The 7.62x54R cartridges look like some of the ones coming out of Russia over the last few years for the commercial market. You could probably find the headstamp at 7.62x54r.net/MosinID/MosinAmmoID13.htm
They aren’t military. Brass clips were made for military use by China, and I think that someone may be making new ones for the shooters market at the present.


#9

For a completely unbiased opinion of combat weapons,I think of a German Paratrooper.He was at Stalingrad,just before the collapse,and at Normandy,on D day plus two.
His origional arm was a 9mm Shmietzer,which he did not care for.When selecting a replacement from the numerous guns available in the last remaining months of the war,he rejected the Mi Garand,as too big,too clumbsy.He also rejected the M1Carbine,as too small.The"just right"gun for him,was the old Thompson 45 cal “Tommy Gun”.
Frank


#10

John,

Can you post an image of one of the Springfield clips described above please? Were they marked in any way? Some years ago I bought a pack of 20 US clips which were described as .30 Springfield but they had a single bump and I believe that they are for the M14 in 7.62mm NATO.

gravelbelly


#11

As far as I know, ever since the introduction of charger loading with the 30-03 Springfield the only chargers made without the end tabs were those for drill or exercise cartridges. This was to allow the chargers to be re-used as the tabs on chargers with them would break off after a while.

The spring design of the 30-06 charger has a basic fault in that it applies pressure only at the edges of the cartridge base. I believe this pattern of spring was used because the pressure does not vary with the number of cartridges in the charger. The problem was that the spring had to have a relatively weak rate in order to allow the cartridges to be easily stripped. The more usual ‘W’ shaped spring found in other types of charger based on the original Mauser design applies pressure uniformly across the cartridge base but the pressure varies with the number of cartridges.

I can only assume that the variation in spring design was done so as not infringe on the Mauser patent. A sizable sum in damages was paid by the US government to Mauser for infringement on rifle patents, are there any papers extant which detail what these infringements were?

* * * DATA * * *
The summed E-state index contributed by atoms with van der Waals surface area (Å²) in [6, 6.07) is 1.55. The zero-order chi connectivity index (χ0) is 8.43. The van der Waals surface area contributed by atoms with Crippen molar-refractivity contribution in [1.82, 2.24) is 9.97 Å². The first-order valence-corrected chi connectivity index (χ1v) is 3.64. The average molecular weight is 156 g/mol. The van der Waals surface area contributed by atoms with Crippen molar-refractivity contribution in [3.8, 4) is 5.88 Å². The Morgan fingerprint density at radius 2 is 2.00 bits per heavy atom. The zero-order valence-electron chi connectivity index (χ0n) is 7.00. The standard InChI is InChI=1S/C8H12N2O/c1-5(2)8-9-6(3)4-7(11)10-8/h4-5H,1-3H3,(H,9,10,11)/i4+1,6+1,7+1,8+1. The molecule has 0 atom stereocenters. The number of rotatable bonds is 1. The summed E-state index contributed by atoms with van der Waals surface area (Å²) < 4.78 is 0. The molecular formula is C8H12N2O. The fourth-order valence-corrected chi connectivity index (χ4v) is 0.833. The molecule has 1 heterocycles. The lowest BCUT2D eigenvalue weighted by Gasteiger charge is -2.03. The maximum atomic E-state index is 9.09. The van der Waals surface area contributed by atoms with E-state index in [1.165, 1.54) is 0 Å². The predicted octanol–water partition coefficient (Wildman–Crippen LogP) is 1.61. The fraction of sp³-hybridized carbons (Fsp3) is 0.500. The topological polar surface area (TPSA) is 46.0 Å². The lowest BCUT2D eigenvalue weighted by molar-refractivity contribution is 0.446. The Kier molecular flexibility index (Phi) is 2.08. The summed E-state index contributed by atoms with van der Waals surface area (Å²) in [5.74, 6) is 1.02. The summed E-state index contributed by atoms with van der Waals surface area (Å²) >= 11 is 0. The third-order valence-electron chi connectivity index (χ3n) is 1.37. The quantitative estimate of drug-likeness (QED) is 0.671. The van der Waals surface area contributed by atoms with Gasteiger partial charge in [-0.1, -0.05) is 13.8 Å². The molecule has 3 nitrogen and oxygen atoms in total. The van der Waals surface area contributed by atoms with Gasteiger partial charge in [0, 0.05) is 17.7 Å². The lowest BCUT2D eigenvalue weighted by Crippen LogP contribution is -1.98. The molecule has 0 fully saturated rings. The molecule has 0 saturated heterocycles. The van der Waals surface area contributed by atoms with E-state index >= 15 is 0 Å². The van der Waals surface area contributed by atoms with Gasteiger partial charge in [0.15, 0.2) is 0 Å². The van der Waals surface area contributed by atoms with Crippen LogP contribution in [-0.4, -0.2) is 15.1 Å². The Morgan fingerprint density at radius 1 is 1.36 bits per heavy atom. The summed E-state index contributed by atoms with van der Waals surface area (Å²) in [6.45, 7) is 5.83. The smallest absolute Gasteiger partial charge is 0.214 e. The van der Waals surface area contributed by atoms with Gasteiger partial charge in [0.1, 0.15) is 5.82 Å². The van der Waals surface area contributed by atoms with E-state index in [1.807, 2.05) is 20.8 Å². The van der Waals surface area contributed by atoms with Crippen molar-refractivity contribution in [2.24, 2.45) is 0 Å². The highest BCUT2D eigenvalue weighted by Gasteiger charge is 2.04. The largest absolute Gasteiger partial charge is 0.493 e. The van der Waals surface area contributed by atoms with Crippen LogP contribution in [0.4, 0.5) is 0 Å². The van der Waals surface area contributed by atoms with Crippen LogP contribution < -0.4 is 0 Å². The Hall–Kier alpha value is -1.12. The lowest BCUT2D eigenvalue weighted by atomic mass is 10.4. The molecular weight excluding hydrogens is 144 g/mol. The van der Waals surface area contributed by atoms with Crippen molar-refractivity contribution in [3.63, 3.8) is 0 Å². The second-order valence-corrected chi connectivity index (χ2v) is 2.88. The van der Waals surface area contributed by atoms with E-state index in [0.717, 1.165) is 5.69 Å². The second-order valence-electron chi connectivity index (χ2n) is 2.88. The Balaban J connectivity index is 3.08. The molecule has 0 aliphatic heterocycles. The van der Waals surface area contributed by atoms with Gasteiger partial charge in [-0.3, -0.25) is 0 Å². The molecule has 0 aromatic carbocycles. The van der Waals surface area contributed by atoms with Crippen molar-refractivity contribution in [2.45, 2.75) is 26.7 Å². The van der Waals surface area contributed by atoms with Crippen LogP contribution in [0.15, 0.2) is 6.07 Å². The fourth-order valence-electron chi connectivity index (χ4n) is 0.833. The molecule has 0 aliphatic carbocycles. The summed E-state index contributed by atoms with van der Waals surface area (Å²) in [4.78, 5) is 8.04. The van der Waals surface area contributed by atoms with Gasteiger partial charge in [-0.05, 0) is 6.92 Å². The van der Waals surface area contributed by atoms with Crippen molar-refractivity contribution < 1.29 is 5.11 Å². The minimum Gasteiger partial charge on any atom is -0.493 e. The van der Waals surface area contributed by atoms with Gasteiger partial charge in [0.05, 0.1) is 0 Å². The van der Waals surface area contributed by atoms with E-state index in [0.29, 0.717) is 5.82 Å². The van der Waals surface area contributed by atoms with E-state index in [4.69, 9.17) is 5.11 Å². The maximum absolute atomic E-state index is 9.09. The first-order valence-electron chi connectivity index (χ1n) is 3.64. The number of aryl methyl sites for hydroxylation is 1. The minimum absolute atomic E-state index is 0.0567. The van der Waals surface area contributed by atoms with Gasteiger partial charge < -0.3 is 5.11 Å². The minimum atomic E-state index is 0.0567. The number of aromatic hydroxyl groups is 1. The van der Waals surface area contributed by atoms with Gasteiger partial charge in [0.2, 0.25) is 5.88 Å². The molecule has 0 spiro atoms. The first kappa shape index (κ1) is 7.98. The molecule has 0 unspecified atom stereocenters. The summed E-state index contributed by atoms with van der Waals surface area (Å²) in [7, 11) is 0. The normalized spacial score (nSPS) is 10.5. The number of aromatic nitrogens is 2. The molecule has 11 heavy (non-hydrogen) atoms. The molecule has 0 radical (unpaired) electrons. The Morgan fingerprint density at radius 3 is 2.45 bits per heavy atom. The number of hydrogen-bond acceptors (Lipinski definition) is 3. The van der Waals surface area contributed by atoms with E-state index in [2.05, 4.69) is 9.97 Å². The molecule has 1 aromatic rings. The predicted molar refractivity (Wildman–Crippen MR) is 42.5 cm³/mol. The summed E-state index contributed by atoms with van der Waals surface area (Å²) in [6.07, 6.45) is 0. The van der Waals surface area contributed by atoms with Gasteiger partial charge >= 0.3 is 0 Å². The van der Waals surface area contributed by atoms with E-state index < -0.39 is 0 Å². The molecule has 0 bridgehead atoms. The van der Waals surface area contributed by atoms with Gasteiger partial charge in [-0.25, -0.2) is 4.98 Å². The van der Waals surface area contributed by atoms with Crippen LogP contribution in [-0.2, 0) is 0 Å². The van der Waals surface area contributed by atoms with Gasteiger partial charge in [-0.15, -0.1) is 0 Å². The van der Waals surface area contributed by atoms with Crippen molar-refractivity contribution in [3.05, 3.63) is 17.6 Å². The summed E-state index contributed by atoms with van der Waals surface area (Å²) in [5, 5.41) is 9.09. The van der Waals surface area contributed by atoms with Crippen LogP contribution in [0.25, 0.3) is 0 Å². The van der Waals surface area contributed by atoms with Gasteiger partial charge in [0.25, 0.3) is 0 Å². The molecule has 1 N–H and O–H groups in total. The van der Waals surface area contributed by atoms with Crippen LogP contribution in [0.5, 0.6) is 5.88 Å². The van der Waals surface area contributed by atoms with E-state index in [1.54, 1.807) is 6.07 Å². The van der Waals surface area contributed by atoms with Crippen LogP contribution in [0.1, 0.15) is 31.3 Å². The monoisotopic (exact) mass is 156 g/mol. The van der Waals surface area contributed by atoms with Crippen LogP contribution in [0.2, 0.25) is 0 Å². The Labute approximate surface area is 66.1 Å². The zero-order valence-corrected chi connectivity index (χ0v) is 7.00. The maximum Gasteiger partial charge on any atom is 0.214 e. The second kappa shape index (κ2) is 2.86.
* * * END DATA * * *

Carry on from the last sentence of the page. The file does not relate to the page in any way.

Peter


#12

Gravelbelly - I gave away all my Springfield chargers that I was using in matches to shooter friends when I quit the sport to go into pistol shooting.
I dragged my old shooting box out from under the house and found none in it. Not wasted effort. I found my five-shot .223 clips for my SAKO Vixen varmint gun that we converted to a position match rifle (longest range in a 50 mile radius of my house is 200 yards, so went to a .223 rifle for its very fast, short action, excellent accuracy, and lack of recoil. No disadvantage to a .308, to speak of, at 200 yards).

Don’t get excited guys. These aren’t collectible. They were custom made by a friend for my gun and other similar conversions, out of the ten shot clips. They work pretty well once you get used to them, but they aren’t perfect.

I hope that I was remembering correctly. They could have been after-market (for Springfields and Winchester Model 70 Target models - same charger guide shape). Its been a long time and I don’t recall any markings, but then I had zero interest in chargers then, other than for guns I used them in.

If it were not for Enfield’s comments, I would worry about whether or not I was remembering correctly. Perhaps he could supply photos and/or markings on this type. I made the comment about memory, because in the few times I have shot a Springfield (I still have two, but not the one I used for match shooting) in the past twenty years, I have used Swedish Model 96 chargers rather than the military 03 clips I have. They hold the rounds better and work quite well, despite being originally for 6.5 x 55 (a different head size from .30-06). It would not be impossible that I am remembering them as being Springfield clips, but I have a memory that the clips in question were very dark metal, almost black, and the Swedish clips are silver in color.


#13

Here is a scan of an unmarked brass stripper clip with steel spring without the end tabs that came in the box of Dummies.


#14

John,

Thanks for your post, If no one else pops up with an answer to this query then we may have to assume that your black clips were M93 types of some sort.

Phil,

A nice packet and very well photographed and posted, thanks

gravelbelly


#15

It’s worth pointing out that the '03 clip with the spring of uniform trough cross-section dates from the 1920s; the earlier designs have an undulating spring much like the original Mauser type. These earlier types have the spring attached to the body in much the same manner as the Mauser rather than at the ends. This latter manner of attaching the spring to the body is well-illustrated in Phil’s pics. JG